The Law of Requisite Variety
It has been a plea ever since the days of the psalmist:Lord, how much longer are the wicked
how much longer are the wicked to triumph?
and the prophet:Why is it that the wicked live so prosperously?
Why do scoundrels enjoy peace?
Citations adapted from the Jerusalem Bible
In system terms, there is a simple answer. For present purposes, ignore the fashionable usage of "wicked" as a term of approbation."Good" people are bound by rules as to what is acceptable and what not; "wicked" people are bound by no such rules. In the short term at least, "wicked" people have no constraints and hence greater freedom of action, and the "Law of Requisite Variety" suggests that those components of a system which have the greatest flexibility and freedom are therefore the most powerful.
The law was formulated by W Ross Ashby in 1956, in a seminal theoretical work called "Introduction to Cybernetics" (ch. 11), which set out the cybernetic principles which would need to be embodied in any artificial intelligence project, despite there being little technological infrastructure at the time for its implementation.
He starts from the consideration of a simple game, in which player R has to make choices from a row of symbols presented by player D. It takes little mathematical knowledge, but a certain amount of patience with symbolic notation, to realise that D has the upper hand if the line of symbols presented do not contain the one R is trying to select.
The closest Ashby comes to a real-world example at this point is one of his exercises:A guest is coming to dinner, but the butler (real-world?) does not know who. He knows only that it may be Mr A, who drinks only sherry or wine, Mrs B who drinks only gin or brandy, or Mr C who drinks only red wine, brandy, or sherry. In the cellar he finds he has only whisky, gin, and sherry. Can he find something acceptable to the guest, whoever comes?
(from Ashby, 1956; 11.4 ex. 4)
(My cynical annotation.) The guests are playing D, the butler R. He can get by, but if a hypothetical Ms D turns up, who drinks only wine or brandy, he can't cope and will be out on his ear, as indeed he should be: what kind of butler has no wine in the cellar?Putting it "picturesquely", in Ashby's terms: "Only variety in R can force down the variety due to D; only variety can destroy variety"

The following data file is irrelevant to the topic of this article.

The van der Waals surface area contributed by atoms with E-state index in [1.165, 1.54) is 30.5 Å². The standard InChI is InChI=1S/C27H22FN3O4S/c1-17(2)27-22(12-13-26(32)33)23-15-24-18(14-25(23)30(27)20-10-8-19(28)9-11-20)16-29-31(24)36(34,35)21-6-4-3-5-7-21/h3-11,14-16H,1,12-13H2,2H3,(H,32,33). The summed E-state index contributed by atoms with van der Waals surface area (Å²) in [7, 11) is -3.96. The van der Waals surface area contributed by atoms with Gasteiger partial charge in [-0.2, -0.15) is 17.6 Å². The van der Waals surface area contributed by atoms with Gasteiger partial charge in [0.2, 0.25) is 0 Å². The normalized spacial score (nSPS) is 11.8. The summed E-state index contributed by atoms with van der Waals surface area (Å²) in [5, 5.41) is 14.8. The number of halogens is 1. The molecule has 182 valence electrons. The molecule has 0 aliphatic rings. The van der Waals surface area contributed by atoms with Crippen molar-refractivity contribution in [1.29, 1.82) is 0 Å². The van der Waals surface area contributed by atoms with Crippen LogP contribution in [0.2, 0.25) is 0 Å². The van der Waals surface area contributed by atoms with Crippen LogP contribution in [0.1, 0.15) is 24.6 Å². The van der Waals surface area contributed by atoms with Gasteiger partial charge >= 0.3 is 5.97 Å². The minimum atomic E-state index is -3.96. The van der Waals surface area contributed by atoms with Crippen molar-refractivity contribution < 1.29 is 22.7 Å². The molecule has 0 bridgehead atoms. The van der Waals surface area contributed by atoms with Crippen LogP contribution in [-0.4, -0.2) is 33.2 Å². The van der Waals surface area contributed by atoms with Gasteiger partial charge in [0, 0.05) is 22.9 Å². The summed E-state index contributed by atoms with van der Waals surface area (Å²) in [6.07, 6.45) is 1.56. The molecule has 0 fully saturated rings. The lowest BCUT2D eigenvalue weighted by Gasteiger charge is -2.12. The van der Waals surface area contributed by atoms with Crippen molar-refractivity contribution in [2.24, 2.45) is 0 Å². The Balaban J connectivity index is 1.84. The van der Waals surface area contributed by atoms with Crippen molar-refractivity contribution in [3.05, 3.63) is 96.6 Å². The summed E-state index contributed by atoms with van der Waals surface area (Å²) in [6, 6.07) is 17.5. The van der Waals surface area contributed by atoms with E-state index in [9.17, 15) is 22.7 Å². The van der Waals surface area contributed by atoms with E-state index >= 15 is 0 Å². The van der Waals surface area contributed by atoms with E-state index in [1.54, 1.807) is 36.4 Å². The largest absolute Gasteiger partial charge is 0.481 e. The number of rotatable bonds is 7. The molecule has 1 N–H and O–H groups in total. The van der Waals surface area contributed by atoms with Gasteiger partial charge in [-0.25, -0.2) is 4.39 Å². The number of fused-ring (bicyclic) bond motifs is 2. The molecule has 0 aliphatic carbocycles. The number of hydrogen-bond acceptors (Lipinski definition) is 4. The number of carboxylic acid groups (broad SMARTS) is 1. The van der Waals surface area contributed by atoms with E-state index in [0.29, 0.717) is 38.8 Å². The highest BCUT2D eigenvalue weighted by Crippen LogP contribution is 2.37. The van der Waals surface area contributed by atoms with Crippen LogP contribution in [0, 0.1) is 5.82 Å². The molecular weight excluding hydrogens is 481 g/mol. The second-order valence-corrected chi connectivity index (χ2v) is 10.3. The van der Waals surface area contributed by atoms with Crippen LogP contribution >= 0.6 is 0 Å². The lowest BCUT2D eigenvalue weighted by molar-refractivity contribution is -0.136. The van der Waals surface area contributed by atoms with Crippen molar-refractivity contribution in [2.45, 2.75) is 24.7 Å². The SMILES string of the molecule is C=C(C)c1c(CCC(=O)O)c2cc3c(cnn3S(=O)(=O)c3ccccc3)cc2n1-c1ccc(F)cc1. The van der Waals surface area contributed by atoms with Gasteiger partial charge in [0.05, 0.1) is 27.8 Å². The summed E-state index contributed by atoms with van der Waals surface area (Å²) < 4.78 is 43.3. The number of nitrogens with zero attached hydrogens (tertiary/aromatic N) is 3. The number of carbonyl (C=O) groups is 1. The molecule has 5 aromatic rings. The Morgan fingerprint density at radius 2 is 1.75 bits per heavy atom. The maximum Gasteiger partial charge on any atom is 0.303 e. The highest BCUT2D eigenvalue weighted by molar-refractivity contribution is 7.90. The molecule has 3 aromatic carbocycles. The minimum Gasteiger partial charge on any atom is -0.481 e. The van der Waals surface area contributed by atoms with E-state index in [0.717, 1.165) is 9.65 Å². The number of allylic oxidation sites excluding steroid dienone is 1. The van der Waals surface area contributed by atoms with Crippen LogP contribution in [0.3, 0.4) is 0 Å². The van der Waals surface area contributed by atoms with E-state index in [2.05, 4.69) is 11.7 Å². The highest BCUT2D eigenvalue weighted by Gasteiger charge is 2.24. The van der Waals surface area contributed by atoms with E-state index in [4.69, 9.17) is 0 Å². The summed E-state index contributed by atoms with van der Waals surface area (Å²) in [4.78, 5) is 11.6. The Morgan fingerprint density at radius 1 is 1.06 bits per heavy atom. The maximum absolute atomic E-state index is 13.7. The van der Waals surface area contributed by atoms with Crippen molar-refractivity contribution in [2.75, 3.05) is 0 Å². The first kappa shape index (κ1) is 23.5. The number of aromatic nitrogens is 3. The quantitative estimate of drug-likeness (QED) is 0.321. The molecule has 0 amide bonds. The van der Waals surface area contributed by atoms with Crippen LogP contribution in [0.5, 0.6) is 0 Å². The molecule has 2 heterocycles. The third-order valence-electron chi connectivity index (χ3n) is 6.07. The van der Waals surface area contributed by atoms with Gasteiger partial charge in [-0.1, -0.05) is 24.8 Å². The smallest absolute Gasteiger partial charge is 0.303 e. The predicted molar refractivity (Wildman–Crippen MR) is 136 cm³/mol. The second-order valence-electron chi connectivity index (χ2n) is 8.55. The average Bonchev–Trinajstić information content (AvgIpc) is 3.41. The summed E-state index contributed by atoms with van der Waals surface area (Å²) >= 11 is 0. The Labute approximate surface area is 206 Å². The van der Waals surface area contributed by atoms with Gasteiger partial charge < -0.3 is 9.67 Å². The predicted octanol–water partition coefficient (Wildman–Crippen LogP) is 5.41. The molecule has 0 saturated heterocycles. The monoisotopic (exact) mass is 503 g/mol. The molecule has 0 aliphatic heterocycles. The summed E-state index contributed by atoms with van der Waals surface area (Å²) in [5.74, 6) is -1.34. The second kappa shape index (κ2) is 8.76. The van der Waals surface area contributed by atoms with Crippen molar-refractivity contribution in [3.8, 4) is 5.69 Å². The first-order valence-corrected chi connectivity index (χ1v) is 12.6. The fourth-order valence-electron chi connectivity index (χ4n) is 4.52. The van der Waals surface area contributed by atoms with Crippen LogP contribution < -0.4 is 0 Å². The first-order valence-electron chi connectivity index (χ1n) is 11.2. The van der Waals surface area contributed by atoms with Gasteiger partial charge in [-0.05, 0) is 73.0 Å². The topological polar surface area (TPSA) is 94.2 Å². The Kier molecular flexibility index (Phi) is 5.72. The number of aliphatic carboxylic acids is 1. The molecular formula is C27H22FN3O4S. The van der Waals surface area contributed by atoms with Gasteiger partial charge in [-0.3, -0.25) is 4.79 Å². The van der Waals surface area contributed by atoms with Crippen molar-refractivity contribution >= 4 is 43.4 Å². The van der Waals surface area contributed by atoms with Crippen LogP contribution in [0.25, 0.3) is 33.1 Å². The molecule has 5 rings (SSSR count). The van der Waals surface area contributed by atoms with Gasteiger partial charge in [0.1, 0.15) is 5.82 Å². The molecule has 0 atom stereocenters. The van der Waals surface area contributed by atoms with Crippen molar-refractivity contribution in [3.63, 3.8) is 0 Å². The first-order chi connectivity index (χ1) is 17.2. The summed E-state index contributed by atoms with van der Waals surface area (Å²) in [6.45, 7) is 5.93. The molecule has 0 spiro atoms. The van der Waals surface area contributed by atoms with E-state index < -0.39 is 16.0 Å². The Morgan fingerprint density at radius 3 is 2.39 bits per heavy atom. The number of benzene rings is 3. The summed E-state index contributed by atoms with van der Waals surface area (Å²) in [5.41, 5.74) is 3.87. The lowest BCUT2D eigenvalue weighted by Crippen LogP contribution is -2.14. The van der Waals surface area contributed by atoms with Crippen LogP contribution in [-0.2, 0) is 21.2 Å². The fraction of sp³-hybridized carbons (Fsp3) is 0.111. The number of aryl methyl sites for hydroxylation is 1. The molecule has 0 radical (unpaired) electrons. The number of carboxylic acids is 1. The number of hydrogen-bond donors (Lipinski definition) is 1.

An abstract and abstruse point indeed: but put it back into the real world and its implications are indeed frightening.
- "It's the only language they understand."
- "You have to fight fire with fire."
This is the rhetoric of vigilantism and the lynch-mob, and it stems from a recognition that as long as the "good guys" are constrained by the rule of law, they do not have the same power as the "bad guys". The problem is that when the "good guys" are no longer so constrained, it is impossible to tell them from the "bad guys".
I don't want to get political, but the parallels are obvious: following this argument the "war on terrorism" cannot be won on the basis of the rule of law and respect for human rights. But if those are jettisoned, aren't democratic authorities "as bad as" the terrorists? Camp X-ray must spring to mind.
Indeed, the "bad guys" can even play this game to their advantage. Make the "good guys" come "down to their level", and they expose the raw violence allegedly at the heart of the most liberal and democratic state. If you are a terrorist (guerilla, freedom fighter, etc.) this is a brilliant tactic to undermine the moral authority of a state (and of course you have no moral compunction against employing it).
Learning and Teaching?
What has this got to do with learning and teaching? It's a pretty trivial arena in which to apply it, when the peace of the world is at stake, isn't it? Perhaps, but it is implicit in issues of class management.